This post is part of a 10 part blog series to celebrate ACE's 5th birthday. We'll be asking ACE staff members to answer 5 questions about their time with the organization, including their favorite stories and some surprise facts about themselves. We'll profile a different staff member each day!
ACE Staff Member: Matt Varvir
Position: Education and Leadership Associate for Dallas-Fort Worth.
Q: What was your proudest moment at ACE?
A: My proudest moment with ACE comes from a situation that could have easily become a catastrophe. I was holding one of the first ever ACE Leadership Training sessions in DFW at a local university and I arrived bright and early on this particular Saturday morning to set everything up beforehand. But, due to a few unfortunate bits of miscommunication, the room that I was supposed to be working in with about ten high school students was locked. And, short of breaking a window, I would not be able to unlock it. I tried calling and emailing various people for about 90 minutes, but no dice...by this point the Training was already 30 minutes behind schedule and all of the students had shown up and were ready to go. So I turned to these guys and gals and improvised: "Well, I guess we will be doing it here in the middle of the hallway." Now I was proud of myself for conducting the rest of our time completely on the fly with little to no materials and space to work with. But I was even more proud of these students who worked with me for over four hours in a hallway and never complained. In fact, they did a great job and never even acted like the present circumstances were strange...they could have stayed there for days! No matter what the future throws at these teens, they will do just fine.
Q: What’s your favorite part about working for ACE?
A: When I was in high school, I made a vow that I would go out of my way to never work in a cubicle. And, despite the fact that I am frequently on my computer in order to get work done, I've managed to pull that off. I love how active ACE requires me to be--going to new schools, giving the presentation, working with students at events, etc. Also, I love the fact that I am making a difference in the world. People often complain that they find their career path to be pointless...I never have that problem. (Don't get me wrong, I'd love to be doing even bigger things here in DFW, but we have to start somewhere!) And let's not forget that my co-workers are, no joke, the most inspiring group I have ever encountered.
Q: 7. It's no secret that we work hard, and put in some long days. What's your favorite video you like to watch/song you listen to for a mid-day break/pump up session?
A: The "Where the [Heck] is Matt?" videos (2008, 2012) always make my day a little brighter. I have been to quite a few places compared to most people my age, but these remind me just how large the world really is. And we can't lose hope in our mission because, despite the fact that we embody so many diverging beliefs and backgrounds, humanity can still complete some pretty awesome things by working together. Oh, and everyone likes to dance.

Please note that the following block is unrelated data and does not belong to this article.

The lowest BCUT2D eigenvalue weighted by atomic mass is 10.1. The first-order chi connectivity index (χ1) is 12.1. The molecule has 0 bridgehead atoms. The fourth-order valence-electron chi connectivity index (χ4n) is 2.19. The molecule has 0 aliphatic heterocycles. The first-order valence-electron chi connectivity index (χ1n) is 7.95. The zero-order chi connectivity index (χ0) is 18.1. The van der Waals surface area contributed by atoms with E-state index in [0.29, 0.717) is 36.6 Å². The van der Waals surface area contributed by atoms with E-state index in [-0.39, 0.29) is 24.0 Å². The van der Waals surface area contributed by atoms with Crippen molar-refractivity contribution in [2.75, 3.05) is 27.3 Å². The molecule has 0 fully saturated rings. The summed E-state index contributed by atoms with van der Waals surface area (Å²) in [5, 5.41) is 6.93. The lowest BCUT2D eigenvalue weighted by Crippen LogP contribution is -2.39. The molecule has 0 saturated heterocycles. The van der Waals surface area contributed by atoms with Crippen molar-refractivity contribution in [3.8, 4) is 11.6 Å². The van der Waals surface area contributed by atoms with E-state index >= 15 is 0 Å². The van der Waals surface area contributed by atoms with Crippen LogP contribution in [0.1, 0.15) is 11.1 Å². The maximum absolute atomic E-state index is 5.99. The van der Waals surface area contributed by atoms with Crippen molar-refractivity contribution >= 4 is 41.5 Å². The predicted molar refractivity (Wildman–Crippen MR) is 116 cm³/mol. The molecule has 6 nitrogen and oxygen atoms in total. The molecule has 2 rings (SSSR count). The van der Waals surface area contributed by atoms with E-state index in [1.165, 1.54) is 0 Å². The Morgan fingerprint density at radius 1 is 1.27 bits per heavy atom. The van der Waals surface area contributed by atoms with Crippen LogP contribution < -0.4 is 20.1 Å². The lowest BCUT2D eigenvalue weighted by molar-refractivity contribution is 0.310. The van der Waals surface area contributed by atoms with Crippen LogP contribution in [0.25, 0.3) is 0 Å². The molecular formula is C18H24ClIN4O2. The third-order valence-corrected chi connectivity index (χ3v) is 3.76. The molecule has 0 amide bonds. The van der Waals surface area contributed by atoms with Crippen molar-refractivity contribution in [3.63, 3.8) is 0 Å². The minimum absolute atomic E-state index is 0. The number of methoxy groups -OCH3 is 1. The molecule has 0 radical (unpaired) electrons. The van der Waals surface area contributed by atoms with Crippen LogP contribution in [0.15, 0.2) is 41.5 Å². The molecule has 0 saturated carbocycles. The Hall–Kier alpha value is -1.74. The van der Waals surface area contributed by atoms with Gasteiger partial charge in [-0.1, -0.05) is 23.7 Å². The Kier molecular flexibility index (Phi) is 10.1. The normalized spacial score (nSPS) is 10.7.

Q: What’s one thing your students and teachers don’t know about you?
A: After work, four to five days a week, I train in kickboxing and mixed martial arts to relax and work off some stress. I have studied a variety of styles off and on for about two decades now, but there is no question that my current classes are the most physically demanding of anything I have tried. As you might expect, the sessions can get a little rough sometimes (the instructor often uses me to demonstrate on, which doesn't help) and I have definitely woken up many mornings with strained muscles, sore joints, large bruises, etc. My biggest fear, though, is that I am going to get a black eye the night before an ACE presentation...probably not the best way for me to make a good impression at a school.
Q: What was your awakening "aha!" moment that got you involved in the climate movement?
A: My entry into the climate movement was not very direct. When I was a junior in college, I traveled with a class to the Galapagos Islands. One night Pepo, our tour guide who had spent his entire life there, talked about the difficulties he had with trying to get his parents to follow the strict environmental regulations that people in the Galapagos have to follow to ensure that the ecosystems are properly maintained. For instance, his father had brought home seeds for a fruit tree from a trip to the Caribbean--that might sound harmless, but nonnative organisms quickly become invasive species there. As Pepo put it, the older generations (most of which were born on the mainland in Ecuador) just didn't seem to think about the consequences that such actions can have. In contrast, though, because the kids and teenagers had been educated on the issue their entire lives, the younger generations understood the problem and complied with the regulations as if they were second-nature; in fact, many of them (as Pepo himself demonstrated) were even pressuring their parents to follow suit.
It was like someone flipped a switch in my head: does something in society need to change? Don't focus on convincing adults to change their minds. Teach youth what is not working, what they can do to help, and step back and let them take control...even if the change is not immediate, it is going to happen eventually. So, long story short, that was when I decided to be an educator. ACE allowed me to combine that path with an issue I really cared about (environmental conservation) and, voilà, I become an active and dedicated participant in the climate movement.
Thanks, Matt! Tomorrow: We introduce Wen Lee, and hear what she has to say about her time at ACE.